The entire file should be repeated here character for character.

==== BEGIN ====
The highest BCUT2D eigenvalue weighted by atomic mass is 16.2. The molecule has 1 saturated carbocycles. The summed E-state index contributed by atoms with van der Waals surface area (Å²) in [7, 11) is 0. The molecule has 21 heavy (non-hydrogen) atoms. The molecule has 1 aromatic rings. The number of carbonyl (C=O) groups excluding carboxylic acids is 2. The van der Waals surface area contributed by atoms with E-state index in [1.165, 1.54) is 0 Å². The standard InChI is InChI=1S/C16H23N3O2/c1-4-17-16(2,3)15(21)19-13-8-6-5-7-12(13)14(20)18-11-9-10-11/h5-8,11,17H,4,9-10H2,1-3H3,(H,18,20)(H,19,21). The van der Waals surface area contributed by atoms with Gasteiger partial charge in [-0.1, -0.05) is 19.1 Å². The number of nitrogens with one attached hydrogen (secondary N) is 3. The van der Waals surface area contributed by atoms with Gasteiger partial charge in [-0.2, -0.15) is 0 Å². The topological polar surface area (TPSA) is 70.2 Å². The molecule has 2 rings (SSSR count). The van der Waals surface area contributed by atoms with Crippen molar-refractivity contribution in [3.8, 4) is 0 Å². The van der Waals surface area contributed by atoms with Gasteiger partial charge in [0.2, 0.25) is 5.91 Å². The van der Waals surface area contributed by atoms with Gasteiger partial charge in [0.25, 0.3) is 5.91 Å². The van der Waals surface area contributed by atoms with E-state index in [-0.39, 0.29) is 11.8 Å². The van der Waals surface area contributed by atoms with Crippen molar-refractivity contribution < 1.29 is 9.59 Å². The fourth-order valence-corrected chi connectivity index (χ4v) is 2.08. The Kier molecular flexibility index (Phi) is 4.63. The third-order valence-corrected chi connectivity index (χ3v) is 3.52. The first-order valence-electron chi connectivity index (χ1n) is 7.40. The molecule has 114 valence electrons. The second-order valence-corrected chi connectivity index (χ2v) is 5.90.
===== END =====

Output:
The highest BCUT2D eigenvalue weighted by atomic mass is 16.2. The molecule has 1 saturated carbocycles. The summed E-state index contributed by atoms with van der Waals surface area (Å²) in [7, 11) is 0. The molecule has 21 heavy (non-hydrogen) atoms. The molecule has 1 aromatic rings. The number of carbonyl (C=O) groups excluding carboxylic acids is 2. The van der Waals surface area contributed by atoms with E-state index in [1.165, 1.54) is 0 Å². The standard InChI is InChI=1S/C16H23N3O2/c1-4-17-16(2,3)15(21)19-13-8-6-5-7-12(13)14(20)18-11-9-10-11/h5-8,11,17H,4,9-10H2,1-3H3,(H,18,20)(H,19,21). The van der Waals surface area contributed by atoms with Gasteiger partial charge in [-0.1, -0.05) is 19.1 Å². The number of nitrogens with one attached hydrogen (secondary N) is 3. The van der Waals surface area contributed by atoms with Gasteiger partial charge in [-0.2, -0.15) is 0 Å². The topological polar surface area (TPSA) is 70.2 Å². The molecule has 2 rings (SSSR count). The van der Waals surface area contributed by atoms with Crippen molar-refractivity contribution in [3.8, 4) is 0 Å². The van der Waals surface area contributed by atoms with Gasteiger partial charge in [0.2, 0.25) is 5.91 Å². The van der Waals surface area contributed by atoms with Gasteiger partial charge in [0.25, 0.3) is 5.91 Å². The van der Waals surface area contributed by atoms with E-state index in [-0.39, 0.29) is 11.8 Å². The van der Waals surface area contributed by atoms with Crippen molar-refractivity contribution < 1.29 is 9.59 Å². The fourth-order valence-corrected chi connectivity index (χ4v) is 2.08. The Kier molecular flexibility index (Phi) is 4.63. The third-order valence-corrected chi connectivity index (χ3v) is 3.52. The first-order valence-electron chi connectivity index (χ1n) is 7.40. The molecule has 114 valence electrons. The second-order valence-corrected chi connectivity index (χ2v) is 5.90.